Guest Post: Goofing Off Makes You A Better Employee?

This is a guest post by one of our long-time readers, Michael Plis. It’s pretty awesome to see readers getting inspired to write their own articles! Learn more about Michael in his author bio below.

I recently read this article on how companies are losing money because their employees access social media during work hours. It seemed like a pretty innocuous article at first, but then I thought about it a bit more and it started to bug me…a lot.

I have a big issue with the idea that anything done on company time that’s not work costs the company money. We need to move away from this mindset that people must be “working” at all times in order for them to reach their peak productivity. It’s this mindset that’s led to too much fake work where “working” has just become “doing something”. This is the reason why so many people spend too much time checking email – people feel like they’re being productive (and therefore not wasting time), but they’re not actually getting anything done.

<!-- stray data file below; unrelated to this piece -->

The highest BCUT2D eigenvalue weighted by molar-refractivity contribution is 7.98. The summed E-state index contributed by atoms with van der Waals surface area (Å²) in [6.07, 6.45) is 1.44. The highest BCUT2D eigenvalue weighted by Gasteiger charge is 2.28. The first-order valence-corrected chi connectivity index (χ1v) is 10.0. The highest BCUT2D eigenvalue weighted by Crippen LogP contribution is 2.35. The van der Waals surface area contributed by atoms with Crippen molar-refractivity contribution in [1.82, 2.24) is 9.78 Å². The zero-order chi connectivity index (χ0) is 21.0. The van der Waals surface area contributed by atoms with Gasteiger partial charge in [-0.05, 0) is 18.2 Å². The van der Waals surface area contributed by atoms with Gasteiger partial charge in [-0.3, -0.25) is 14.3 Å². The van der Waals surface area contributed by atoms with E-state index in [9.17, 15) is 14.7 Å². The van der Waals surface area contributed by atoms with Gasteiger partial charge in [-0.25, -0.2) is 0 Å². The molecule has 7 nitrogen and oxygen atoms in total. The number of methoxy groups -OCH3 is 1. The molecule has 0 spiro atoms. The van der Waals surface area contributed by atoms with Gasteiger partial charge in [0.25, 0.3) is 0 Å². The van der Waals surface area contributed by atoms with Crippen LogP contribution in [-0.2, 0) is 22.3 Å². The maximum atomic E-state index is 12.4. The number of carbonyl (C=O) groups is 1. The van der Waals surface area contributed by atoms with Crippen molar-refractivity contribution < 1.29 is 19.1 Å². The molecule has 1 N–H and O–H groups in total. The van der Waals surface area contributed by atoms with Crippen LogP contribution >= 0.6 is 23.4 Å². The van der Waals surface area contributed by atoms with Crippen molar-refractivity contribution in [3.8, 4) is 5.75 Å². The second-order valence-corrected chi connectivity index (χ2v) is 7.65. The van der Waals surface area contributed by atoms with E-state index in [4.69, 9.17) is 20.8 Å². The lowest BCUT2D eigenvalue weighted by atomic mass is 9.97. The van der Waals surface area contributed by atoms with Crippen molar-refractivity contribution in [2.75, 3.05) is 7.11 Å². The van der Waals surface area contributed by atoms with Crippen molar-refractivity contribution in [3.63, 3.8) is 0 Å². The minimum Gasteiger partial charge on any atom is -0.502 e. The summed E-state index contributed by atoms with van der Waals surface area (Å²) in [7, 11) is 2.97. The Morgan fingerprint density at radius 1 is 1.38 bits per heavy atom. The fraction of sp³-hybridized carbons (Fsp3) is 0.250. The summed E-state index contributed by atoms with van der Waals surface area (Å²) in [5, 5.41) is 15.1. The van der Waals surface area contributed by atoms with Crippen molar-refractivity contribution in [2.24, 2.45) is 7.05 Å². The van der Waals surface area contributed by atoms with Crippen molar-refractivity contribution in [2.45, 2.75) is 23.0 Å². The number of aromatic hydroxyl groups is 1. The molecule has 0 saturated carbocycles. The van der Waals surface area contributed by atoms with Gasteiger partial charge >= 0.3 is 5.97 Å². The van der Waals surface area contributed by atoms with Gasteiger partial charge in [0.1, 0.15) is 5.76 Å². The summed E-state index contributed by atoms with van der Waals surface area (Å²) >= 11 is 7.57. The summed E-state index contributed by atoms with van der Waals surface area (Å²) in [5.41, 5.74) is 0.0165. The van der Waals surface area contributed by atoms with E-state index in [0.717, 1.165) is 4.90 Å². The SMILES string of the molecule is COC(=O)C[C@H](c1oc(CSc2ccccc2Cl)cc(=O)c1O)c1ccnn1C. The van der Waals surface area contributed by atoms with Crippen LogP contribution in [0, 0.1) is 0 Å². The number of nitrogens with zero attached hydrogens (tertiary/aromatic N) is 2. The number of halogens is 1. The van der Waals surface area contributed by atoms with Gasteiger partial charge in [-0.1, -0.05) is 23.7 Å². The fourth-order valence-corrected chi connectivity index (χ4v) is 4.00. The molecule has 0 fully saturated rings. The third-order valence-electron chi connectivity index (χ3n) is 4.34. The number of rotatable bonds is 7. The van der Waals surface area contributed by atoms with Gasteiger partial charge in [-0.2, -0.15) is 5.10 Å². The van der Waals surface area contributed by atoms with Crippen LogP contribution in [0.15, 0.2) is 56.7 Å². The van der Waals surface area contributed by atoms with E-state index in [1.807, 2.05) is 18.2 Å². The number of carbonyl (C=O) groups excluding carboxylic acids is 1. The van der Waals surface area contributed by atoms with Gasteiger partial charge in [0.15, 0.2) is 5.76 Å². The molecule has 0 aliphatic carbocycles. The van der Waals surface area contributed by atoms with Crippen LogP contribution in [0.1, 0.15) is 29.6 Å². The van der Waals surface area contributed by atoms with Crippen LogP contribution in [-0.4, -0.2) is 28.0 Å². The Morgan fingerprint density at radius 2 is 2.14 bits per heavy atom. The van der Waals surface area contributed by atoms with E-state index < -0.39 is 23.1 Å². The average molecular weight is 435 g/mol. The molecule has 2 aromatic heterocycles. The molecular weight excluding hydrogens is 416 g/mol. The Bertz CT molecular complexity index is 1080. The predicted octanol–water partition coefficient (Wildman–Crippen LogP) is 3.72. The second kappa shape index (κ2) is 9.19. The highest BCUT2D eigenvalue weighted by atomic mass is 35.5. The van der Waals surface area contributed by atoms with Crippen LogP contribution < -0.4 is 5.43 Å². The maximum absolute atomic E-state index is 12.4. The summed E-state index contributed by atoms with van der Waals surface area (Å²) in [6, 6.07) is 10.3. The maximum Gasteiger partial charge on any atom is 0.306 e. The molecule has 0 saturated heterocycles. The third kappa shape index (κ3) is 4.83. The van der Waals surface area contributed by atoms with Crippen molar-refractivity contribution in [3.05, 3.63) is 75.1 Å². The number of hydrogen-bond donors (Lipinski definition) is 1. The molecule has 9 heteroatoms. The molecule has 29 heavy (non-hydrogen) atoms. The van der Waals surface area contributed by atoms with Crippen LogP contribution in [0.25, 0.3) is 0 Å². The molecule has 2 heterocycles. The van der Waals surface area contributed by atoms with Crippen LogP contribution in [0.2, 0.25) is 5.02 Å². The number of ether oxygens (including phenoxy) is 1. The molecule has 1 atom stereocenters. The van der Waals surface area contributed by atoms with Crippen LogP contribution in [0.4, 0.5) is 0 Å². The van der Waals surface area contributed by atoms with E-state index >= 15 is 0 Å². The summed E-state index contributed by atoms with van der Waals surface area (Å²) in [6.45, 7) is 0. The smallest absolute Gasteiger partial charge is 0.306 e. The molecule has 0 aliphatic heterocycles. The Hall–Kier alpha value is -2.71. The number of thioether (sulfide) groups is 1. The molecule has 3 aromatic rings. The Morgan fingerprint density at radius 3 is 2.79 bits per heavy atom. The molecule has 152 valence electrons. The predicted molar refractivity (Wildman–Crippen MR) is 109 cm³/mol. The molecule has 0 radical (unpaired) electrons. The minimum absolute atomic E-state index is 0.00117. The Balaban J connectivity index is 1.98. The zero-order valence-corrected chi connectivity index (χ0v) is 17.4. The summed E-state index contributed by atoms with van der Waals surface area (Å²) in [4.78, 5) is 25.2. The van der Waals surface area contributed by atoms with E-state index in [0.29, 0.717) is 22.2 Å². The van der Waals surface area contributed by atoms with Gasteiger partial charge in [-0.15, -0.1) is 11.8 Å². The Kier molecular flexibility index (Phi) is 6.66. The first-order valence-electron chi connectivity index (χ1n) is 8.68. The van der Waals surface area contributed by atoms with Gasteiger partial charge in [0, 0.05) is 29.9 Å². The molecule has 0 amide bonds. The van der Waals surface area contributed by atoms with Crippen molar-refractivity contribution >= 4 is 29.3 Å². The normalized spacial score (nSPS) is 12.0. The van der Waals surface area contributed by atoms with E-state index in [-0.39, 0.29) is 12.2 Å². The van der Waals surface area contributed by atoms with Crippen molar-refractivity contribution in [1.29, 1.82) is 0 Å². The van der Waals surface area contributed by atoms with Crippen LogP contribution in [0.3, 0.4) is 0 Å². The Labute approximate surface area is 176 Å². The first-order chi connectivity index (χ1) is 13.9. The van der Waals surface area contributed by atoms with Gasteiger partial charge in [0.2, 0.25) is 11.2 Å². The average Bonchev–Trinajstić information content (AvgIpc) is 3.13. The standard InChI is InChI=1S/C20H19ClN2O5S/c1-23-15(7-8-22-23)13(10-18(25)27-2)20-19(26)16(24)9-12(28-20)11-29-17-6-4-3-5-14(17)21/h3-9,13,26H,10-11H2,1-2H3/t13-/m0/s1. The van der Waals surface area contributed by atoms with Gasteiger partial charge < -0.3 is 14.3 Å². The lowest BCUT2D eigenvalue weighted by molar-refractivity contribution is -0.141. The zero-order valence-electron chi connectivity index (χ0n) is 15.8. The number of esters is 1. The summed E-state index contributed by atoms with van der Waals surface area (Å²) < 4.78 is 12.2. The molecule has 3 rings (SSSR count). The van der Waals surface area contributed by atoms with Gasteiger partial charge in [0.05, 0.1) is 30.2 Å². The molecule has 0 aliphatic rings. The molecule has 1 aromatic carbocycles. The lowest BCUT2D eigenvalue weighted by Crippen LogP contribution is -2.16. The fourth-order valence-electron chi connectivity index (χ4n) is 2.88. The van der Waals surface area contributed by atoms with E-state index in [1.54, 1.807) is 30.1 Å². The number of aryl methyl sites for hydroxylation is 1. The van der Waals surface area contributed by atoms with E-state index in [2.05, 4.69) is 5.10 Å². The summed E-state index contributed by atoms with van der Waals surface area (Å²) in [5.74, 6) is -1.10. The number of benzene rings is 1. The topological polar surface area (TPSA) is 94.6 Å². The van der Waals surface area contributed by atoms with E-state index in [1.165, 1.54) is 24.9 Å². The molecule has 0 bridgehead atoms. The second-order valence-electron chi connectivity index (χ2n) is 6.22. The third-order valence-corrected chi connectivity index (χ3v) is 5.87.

Some people will respond to this by saying, “But Mike, companies are paying their employees to work, not to goof off!” and my response is that you’re missing the point. Companies pay their employees to get things done, not to work. When have you ever heard that the best way to accomplish a task is to spend every second you have working on it until it’s done (protip: the answer should be “never”)? Hasn’t anyone heard of this little thing called “burnout”? There are even people out there saying that we need to take more breaks.